"We like to be prepared for an alien invasion...Nerf guns loaded, extra rations of nachos packed away, and a Klingon dictionary in the back pocket. Unfortunately, such preparations tend to be forgotten in the routine of day-to-day life. As a subtle reminder, we created giant, 3-D, papercraft Space Invaders on our walls, and just so everyone is prepared, we show you how to build your own."
Interested in adding some color to your home, but your landlords won't let you paint? Me too...(except I usually just paint, and ask for forgiveness later.)
Instead of grabbing a gallon at the hardware store,
ManMade reader Lizzie has a "manly husband," Ryan, that she often sends here to trick him into doing DIY and decor projects. It's even worked several times, she says. "In fact, he 'allowed' me to take his fingerprint the other day so that I can make some fingerprint art which is the coolest thing ever. They're all Illustrator'd up and ready to print!"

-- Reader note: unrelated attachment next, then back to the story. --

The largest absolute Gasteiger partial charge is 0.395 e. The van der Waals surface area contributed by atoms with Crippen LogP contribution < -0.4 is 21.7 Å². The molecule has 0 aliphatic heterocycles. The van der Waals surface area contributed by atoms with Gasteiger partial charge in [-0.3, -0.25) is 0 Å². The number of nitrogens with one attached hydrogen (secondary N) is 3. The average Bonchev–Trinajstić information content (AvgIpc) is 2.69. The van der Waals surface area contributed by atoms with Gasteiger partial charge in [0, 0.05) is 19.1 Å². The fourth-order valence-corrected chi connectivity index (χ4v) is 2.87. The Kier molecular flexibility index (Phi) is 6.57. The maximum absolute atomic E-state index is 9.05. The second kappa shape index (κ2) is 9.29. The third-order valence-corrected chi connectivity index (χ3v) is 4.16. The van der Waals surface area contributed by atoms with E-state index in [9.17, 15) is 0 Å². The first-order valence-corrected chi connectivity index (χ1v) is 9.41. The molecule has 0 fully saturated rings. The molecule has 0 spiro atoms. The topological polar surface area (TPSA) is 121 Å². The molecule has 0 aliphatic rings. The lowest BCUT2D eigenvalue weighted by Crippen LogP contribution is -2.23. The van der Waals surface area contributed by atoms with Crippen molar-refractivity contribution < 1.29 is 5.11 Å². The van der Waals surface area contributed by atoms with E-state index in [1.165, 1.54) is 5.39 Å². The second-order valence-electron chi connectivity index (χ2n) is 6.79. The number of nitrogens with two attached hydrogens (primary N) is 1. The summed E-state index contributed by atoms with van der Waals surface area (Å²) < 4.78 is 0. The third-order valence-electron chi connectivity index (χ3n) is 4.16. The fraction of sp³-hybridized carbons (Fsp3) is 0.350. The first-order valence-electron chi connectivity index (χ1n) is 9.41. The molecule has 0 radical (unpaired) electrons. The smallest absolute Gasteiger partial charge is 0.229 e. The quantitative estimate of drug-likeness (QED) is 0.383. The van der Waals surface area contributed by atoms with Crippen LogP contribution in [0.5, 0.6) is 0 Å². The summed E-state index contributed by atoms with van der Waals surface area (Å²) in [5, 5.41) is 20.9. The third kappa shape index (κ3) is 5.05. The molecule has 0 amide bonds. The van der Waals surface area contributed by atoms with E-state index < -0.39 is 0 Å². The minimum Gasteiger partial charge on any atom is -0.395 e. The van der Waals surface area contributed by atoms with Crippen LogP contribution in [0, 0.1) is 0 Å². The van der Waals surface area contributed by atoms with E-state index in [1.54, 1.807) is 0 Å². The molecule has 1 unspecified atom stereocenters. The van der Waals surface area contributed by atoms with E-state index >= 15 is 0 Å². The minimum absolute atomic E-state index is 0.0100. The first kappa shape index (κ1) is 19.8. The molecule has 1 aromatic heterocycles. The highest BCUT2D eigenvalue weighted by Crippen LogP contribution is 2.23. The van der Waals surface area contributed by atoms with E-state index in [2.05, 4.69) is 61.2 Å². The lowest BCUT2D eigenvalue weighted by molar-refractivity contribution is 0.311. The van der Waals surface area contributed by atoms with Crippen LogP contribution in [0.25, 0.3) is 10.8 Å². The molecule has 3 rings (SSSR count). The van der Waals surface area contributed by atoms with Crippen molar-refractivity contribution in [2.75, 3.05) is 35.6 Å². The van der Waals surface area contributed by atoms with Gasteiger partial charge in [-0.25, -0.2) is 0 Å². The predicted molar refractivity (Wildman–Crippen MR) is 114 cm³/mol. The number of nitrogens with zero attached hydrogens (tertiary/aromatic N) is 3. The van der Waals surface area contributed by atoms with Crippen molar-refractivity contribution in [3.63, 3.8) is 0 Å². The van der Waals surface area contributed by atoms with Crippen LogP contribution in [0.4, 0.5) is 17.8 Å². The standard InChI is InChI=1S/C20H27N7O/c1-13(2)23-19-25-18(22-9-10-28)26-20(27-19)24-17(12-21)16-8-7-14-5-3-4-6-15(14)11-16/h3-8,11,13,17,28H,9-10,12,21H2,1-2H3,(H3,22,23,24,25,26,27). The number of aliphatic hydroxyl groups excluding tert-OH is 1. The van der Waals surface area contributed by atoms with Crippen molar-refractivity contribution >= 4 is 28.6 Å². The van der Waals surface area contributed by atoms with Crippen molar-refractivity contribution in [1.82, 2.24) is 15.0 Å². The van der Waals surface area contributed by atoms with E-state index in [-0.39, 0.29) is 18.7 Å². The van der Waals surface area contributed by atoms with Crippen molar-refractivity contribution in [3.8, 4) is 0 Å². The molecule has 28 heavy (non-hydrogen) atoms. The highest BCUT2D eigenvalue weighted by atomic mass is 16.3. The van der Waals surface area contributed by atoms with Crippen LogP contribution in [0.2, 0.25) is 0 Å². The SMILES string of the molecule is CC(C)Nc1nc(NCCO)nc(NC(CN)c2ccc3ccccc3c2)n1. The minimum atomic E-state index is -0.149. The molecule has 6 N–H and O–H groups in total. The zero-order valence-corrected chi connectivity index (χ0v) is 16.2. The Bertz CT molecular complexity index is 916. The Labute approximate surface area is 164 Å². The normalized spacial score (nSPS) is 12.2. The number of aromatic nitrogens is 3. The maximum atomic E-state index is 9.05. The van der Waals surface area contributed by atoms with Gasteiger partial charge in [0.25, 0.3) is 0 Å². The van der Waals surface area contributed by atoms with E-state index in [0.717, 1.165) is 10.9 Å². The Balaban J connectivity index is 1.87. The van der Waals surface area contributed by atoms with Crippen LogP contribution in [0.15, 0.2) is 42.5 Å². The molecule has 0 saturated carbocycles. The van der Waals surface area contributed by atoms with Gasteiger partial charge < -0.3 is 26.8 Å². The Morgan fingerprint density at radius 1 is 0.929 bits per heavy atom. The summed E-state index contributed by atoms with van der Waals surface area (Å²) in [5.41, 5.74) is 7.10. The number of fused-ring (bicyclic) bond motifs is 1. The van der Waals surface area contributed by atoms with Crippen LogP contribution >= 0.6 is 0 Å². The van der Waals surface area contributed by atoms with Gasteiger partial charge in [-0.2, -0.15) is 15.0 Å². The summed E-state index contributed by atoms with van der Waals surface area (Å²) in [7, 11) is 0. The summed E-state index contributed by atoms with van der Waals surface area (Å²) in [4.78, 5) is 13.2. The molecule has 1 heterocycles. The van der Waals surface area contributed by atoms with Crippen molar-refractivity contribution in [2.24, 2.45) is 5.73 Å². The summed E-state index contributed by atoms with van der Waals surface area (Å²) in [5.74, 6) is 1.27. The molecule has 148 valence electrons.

As apartment dwellers, Lizzie and Ryan were facing the standard the rental-agreement-says-you-can't-do-anything-awesome-to-where-you-live woes. Unless, of couse, it's temporary. So they came up with this awesome copper penny wall treatment that gives tons of color, texture, and detail to the space. And when they're ready to move? They can just take out a few nails and it's like they were never there.
Lizzie was gracious enough to share the process here, so read on to see how they completed this awesome project.
Phil Cuttance's Faceture series is incredible to simply look at, but learning how they're created is even more facetnating. (See what I did there?)
Cuttance creates each piece
Designer David Stark has recently collaborated with Haus Interior to produce, "Wood Shop," a temporary collection of all-wood art, accessories, and...you know, basically everything you want made our of hardwood.
A decade ago, office organization looked the same as it had since the advent of the personal computer: inbox/outbox, some filing cabinets, storage boxes on shelfs for extras, and drawer organizers.
Now, in the era of smart phones, tablets, multiple computers, all sorts of input devices, electronic bill pay, Stamps.com, docu-scanners... (should I keep going?), staying organized in your home office is very, very different.
Professional organizer Angela Kantarellis offers her seven roadblocks to an organized workspace in 2012, and what to do about them.